Perhaps an ordinary team may have let the easy win over Busters go to their heads and expect a cake-walk to the championship, but not the Wranglers. No sir. We are experienced rodeo-riders and know that every bull presents a new and different set of horns. Each opponent a different barrel to corner, if you will. Each pitch a different helpless calf to lasso and bring crashing to the ground. Each fly ball a different beer can thrown at you by a rowdy rodeo audience member that you just hope doesn’t hit you in the head. No, we would not rest on our laurels. And besides the other team looked a lot bigger than us. Even their girls were big and strong-looking. In retrospect we should have asked for a drug test, but you know what they say, “Hindsight is 50/50,” a real crap shoot. And anyway, there was no one there to do the urinalysis.
Undaunted, we strapped on our rodeo belt buckles, snapped on our spurs, and mounted our horses for the big dance against the #1 seed, The Ballbreakers. Apparently, Kansas City is not known for its nomenclatural creativity. I mean, really, is there no other double entendre a team can think of than the ubiquitous crushing of the balls?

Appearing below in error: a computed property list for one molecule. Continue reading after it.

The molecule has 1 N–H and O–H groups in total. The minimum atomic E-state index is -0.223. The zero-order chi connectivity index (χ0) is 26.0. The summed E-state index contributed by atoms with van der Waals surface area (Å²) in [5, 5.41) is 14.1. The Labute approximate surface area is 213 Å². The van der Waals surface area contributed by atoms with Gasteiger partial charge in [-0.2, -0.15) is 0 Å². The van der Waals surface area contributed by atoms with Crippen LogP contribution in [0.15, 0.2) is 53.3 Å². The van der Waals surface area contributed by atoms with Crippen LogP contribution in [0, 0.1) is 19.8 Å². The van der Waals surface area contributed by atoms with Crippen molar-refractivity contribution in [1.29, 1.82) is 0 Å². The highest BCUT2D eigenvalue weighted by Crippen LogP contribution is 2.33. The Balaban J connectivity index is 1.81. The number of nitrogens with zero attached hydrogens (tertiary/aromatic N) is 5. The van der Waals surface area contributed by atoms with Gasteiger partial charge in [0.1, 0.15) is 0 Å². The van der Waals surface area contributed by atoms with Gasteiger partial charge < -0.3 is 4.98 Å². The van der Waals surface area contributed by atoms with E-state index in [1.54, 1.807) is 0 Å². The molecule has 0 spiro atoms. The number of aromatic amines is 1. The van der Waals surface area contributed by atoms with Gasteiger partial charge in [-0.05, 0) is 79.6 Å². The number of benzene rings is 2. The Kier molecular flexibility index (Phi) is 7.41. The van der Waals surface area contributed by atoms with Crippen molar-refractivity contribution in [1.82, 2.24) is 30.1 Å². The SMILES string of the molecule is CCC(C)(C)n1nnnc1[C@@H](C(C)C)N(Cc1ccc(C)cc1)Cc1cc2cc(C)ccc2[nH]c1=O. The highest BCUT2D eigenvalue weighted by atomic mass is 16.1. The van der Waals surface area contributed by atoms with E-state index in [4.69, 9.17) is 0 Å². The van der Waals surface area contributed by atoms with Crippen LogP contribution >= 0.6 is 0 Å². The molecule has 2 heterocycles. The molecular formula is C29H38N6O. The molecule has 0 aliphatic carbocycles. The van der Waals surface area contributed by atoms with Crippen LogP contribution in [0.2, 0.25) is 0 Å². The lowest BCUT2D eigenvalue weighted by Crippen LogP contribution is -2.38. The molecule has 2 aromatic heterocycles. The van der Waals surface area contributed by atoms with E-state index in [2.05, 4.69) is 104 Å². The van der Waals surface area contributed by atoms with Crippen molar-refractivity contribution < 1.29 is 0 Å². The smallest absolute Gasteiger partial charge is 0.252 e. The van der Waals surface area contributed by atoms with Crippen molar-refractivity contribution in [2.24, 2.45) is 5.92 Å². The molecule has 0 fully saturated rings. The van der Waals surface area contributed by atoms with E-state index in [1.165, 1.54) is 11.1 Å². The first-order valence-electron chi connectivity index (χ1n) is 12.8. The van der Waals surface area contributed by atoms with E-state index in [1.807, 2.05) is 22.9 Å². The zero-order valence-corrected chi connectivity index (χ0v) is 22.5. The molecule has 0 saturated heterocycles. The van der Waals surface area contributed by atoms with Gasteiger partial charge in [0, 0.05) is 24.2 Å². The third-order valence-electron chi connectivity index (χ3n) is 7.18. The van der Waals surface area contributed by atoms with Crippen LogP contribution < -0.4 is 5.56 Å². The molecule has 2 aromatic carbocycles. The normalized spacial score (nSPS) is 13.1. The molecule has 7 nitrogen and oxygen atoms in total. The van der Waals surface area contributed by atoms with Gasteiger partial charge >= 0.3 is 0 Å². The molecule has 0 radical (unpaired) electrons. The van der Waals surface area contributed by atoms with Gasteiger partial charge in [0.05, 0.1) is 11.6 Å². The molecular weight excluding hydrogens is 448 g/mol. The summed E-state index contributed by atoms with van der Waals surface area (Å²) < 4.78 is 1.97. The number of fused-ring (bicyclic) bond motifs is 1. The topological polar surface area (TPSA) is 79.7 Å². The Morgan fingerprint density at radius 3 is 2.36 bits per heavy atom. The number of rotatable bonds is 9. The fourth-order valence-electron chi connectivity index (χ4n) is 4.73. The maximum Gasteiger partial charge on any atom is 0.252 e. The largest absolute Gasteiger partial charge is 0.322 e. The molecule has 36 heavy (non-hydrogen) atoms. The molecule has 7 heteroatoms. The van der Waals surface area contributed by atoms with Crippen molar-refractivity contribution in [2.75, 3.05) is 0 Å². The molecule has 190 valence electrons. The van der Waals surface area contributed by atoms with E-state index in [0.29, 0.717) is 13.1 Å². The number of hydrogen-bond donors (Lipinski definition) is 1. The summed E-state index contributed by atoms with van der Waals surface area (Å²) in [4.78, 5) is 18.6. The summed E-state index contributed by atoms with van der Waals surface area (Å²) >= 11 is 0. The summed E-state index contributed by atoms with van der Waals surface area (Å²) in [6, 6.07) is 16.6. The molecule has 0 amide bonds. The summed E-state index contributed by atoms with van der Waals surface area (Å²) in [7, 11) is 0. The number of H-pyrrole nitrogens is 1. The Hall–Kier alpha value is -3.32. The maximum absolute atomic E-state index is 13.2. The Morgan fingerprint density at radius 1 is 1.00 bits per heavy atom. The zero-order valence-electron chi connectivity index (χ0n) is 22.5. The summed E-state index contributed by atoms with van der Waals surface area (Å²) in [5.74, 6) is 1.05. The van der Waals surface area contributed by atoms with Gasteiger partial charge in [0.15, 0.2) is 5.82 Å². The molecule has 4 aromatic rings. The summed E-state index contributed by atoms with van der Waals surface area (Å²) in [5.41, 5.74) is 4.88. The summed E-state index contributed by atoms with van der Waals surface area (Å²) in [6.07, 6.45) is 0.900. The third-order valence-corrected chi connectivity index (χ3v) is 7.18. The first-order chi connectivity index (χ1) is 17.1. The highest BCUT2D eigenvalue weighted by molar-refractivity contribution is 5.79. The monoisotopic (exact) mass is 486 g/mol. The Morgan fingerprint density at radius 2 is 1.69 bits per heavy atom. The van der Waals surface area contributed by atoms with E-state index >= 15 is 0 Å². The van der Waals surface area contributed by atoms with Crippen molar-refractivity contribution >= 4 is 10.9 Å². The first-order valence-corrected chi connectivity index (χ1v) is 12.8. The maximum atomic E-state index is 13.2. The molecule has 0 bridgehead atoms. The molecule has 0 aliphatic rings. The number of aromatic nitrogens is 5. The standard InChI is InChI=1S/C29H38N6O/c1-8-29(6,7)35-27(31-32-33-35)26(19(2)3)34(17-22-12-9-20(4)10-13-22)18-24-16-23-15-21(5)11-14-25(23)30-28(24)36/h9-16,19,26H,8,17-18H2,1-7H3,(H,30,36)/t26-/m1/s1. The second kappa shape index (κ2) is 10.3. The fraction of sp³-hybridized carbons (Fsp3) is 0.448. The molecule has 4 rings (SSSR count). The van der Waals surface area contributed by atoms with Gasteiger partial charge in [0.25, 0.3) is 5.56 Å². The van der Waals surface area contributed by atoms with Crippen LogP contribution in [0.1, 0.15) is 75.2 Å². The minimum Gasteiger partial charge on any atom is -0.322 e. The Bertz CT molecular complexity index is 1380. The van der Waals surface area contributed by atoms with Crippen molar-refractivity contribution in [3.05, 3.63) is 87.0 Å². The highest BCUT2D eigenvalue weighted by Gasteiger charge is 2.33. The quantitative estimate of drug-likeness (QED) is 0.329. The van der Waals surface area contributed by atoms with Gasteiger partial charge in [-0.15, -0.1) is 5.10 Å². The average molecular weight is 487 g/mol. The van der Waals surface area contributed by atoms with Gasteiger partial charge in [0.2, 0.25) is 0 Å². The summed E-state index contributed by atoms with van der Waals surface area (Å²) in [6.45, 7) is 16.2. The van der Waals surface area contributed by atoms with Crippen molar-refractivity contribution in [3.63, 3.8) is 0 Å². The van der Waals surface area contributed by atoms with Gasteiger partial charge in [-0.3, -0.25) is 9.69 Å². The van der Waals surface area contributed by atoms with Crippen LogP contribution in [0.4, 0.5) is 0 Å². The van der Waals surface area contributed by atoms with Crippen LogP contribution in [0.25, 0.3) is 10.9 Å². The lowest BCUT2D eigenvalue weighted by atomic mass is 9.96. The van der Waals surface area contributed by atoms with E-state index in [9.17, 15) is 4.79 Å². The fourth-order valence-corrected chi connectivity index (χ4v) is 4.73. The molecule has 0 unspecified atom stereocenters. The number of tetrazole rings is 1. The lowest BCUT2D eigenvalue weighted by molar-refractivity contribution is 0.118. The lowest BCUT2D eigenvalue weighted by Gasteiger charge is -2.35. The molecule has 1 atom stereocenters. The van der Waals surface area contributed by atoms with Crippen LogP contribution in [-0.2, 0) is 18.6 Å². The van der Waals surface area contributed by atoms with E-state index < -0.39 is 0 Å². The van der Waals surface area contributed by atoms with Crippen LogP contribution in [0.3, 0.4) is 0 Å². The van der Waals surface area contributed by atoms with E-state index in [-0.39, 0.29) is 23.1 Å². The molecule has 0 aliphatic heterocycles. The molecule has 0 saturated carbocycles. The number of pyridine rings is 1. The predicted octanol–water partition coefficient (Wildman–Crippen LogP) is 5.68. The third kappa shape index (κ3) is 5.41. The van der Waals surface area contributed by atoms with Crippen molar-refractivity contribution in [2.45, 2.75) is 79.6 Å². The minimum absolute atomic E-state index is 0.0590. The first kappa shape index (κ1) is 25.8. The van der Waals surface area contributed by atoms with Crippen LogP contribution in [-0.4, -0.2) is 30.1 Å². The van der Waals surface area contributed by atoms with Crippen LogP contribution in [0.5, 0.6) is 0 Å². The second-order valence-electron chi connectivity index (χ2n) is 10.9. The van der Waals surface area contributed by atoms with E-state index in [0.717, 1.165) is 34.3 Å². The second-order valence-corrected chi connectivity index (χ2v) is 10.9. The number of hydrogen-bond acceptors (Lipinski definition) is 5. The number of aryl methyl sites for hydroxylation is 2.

Anyway, we had mad skillz in Rock/Paper/Scissors again, and secured home-field advantage on a big Breakers blooper when their captain threw his hand too early and revealed his ‘rock’ strategy in a fatal false start. Of course I knew he wouldn’t throw rock again on the re-do! What does he think I am, stupid??!! Obviously, his remaining choices were scissors or paper, so I threw a scissors and cut the shiz-nizzy out of his paper!!! SUCKER!!! That home field advantage would prove critical about 45 minutes later.
Employing the “Bat All the Big Boys in a Row” strategy, Breakers lead off inning 1 with what appeared to be the offensive line of a pro football team. They scored 3 early, and the Wranglers were clearly unnerved until first basemen Josh “Hasselhoff” McKnight Rider came up big with an acrobatic foul fly catch. Throwing off his cowboy cap to get a better look, McKnight leapt at least 13 vertical feet to make the grab and hope was restored to Rusty’s clan. Why did we ever doubt ourselves? We are the Wranglers, Damnit!
Now we were fired up and we came up to bat with fierce determination. Hasselhoff landed a single, and then Matty “I’m a Lubber Not a Fighter” Lubbers banged a big bomber to score both the McKnight Rider and himself. After a couple more base hits, the inning ended on an unsuccessful bunt by none other than Katie “Bunt Cake” Whalen, who just might have gotten away with first base if she hadn’t cried out “Oh! I’ve been hit!” when the pitcher beaned her in the side. Way to play it cool, Whalen. That ditzy 1st base ref had no idea. Well, I suppose honesty is always the best policy. Still, two runs scored for the Wranglers.